- Currency pairs: A Look Through the Fractal Dimension
- Exploiting Order Flow for the Discretionary Quant - Part 1
- Exploiting Order Flow for the Discretionary Quant - Part 2
- Simple Mechanical Trend Following in the Forex Market
- Is a Reward to Risk Ratio Inherently Better Than Another?
- Robots Aren’t What They’re Cracked Up To Be
- Creating a Trading System Using Neural Networks
- Function Based Trailing Stop Mechanisms
- The Seven Deadly Sins of Automated Trading
- Exploiting the Volume Profile
- Building Robust FX Trading Systems
- Know Your Currencies
- Automating FX Trading Strategies
- Grammatical evolution
- Identifying an Edge
- Interview with Salvatore Sivieri
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In both cases, we can see a very similar pattern emerging. Aggregating the results shows the distribution much more clearly:
Just as Monroe Trout observed for the futures markets, although the foreign exchange markets have no fixed open, nor close and are traded twenty-four hours a day, they too follow a very predictable pattern every day.
When the aggregated volume across all currency pairs is plotted as a single graph, we can clearly see three distinct, ascending peaks of volume as first Asia and then Continental Europe, London and then the US trading sessions start. Many surveys have been done to determine the major turnover for foreign exchange by trading centre, most notably the Triennial Survey from the Bank of International Settlements, last published in 2007.
Therefore, we know that the three largest trading centres are London, Continental Europe and then the US. It’s therefore not surprising to see that the largest volume of the day is during those few hours between 1pm and 4pm, during the London afternoon when the three trading centres are active. This even holds true for major Asian currencies such as the Japanese Yen that are not natively active during that time.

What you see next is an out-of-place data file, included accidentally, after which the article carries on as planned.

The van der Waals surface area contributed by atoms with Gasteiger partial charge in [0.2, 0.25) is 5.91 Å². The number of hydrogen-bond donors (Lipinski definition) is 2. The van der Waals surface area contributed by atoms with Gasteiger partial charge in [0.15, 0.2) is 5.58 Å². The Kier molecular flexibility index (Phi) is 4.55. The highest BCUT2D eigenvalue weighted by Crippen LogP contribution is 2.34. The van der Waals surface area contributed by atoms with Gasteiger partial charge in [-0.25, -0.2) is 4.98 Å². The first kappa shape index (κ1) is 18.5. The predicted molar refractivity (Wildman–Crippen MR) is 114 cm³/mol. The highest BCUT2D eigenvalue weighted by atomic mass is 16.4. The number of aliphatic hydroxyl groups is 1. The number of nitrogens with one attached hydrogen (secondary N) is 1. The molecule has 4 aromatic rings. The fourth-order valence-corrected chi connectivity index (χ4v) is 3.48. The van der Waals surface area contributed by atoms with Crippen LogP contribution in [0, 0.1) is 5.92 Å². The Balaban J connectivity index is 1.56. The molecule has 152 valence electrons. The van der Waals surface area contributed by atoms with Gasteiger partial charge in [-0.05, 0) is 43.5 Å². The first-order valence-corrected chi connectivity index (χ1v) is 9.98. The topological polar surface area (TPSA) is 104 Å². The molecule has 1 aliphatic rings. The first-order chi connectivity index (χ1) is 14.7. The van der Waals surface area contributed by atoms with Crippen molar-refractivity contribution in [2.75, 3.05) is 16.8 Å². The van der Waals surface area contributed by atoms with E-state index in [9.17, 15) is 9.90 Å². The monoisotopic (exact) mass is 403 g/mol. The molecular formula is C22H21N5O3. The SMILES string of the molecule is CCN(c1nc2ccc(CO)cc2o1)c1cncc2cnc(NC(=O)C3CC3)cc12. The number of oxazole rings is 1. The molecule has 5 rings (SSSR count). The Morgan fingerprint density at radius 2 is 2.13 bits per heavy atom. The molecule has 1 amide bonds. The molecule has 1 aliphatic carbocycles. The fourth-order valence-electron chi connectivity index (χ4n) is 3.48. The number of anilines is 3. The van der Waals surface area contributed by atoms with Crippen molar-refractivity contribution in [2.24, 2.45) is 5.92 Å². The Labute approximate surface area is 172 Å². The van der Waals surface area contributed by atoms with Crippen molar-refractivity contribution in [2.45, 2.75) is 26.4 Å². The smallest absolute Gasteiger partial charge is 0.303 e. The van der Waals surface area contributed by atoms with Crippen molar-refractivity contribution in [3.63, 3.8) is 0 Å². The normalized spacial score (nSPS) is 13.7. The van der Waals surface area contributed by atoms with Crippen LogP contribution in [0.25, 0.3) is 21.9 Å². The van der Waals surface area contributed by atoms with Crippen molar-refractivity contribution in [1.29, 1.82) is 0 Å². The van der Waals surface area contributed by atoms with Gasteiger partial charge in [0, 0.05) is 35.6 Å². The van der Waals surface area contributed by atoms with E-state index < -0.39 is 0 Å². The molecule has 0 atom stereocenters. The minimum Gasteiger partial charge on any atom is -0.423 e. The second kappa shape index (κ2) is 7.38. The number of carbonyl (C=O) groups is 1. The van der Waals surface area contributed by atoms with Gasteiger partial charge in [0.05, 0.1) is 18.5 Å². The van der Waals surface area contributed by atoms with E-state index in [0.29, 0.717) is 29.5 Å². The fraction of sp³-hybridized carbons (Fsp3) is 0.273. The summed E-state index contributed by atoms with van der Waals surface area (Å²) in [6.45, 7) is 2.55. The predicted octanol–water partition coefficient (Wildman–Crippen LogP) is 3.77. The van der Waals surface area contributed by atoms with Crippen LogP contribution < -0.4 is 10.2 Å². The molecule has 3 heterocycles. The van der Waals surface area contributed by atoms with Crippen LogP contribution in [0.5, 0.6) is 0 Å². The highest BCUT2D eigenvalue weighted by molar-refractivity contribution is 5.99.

Exploitation of Volume
It is a very well proven and accepted principle of trading that volume confirms a trend. If one was locked in room, without access to any news and was only able to see price and volume, any major event would be reflected in that information. If there was a sudden move but little volume then it’s unlikely that move was genuine. If however, an event such as 9/11 occurred, one would have seen both a large range in the price as well as a significant increase in trading volume. This type of volume confirmation allows a trader to know whether a move is of genuine significance.
This is one of the edges I enjoyed as a trader, while sitting on the foreign exchange desk at a major investment bank. We could physically see the customer flow going through and literally felt it, with the increase in noise. Whether consciously or not, a trader at a major investment bank cannot help but be aware of an increase in trading volume, just as a trader on the floor of an exchange is similarly aware.
It is actually almost impossible not to be aware of the interest building in a certain currency pair and this is something that almost certainly contributes to what traders often refer to as their feel, or gut instinct. It’s also likely the reason why so many traders find the transition from a bank’s dealing room to trading successfully outside it, to be so difficult.
One of the major challenges for an FX trader, outside a bank’s dealing room, is that actual traded volume is not available in real-time across such a fragmented market, so it is very difficult to know when the volume is increasing. However, what the FX trader does know, is that any move occurring between 1pm and 4pm is very likely taking place on increasing volume, at the highest volume time of day. Therefore going with a move during those few hours is likely to provide a significant edge, over time.